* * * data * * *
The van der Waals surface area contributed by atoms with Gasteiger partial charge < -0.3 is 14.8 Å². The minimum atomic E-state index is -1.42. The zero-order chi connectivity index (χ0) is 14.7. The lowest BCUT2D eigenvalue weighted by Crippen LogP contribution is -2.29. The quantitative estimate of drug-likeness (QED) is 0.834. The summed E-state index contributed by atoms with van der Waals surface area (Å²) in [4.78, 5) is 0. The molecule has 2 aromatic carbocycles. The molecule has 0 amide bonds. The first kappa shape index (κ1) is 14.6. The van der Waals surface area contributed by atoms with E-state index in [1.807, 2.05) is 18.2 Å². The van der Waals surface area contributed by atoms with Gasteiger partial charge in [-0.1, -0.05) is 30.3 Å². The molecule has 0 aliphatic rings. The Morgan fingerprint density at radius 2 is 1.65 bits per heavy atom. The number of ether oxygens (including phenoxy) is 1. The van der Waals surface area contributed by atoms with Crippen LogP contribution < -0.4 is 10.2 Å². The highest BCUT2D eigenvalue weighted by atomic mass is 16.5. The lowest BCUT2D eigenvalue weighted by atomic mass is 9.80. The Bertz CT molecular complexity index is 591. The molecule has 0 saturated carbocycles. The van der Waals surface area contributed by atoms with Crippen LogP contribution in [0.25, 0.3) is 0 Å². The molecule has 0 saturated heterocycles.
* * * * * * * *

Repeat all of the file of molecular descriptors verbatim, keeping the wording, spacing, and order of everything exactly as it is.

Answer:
The van der Waals surface area contributed by atoms with Gasteiger partial charge < -0.3 is 14.8 Å². The minimum atomic E-state index is -1.42. The zero-order chi connectivity index (χ0) is 14.7. The lowest BCUT2D eigenvalue weighted by Crippen LogP contribution is -2.29. The quantitative estimate of drug-likeness (QED) is 0.834. The summed E-state index contributed by atoms with van der Waals surface area (Å²) in [4.78, 5) is 0. The molecule has 2 aromatic carbocycles. The molecule has 0 amide bonds. The first kappa shape index (κ1) is 14.6. The van der Waals surface area contributed by atoms with E-state index in [1.807, 2.05) is 18.2 Å². The van der Waals surface area contributed by atoms with Gasteiger partial charge in [-0.1, -0.05) is 30.3 Å². The molecule has 0 aliphatic rings. The Morgan fingerprint density at radius 2 is 1.65 bits per heavy atom. The number of ether oxygens (including phenoxy) is 1. The van der Waals surface area contributed by atoms with Crippen LogP contribution < -0.4 is 10.2 Å². The highest BCUT2D eigenvalue weighted by atomic mass is 16.5. The lowest BCUT2D eigenvalue weighted by atomic mass is 9.80. The Bertz CT molecular complexity index is 591. The molecule has 0 saturated carbocycles. The van der Waals surface area contributed by atoms with Crippen LogP contribution in [0.25, 0.3) is 0 Å². The molecule has 0 saturated heterocycles.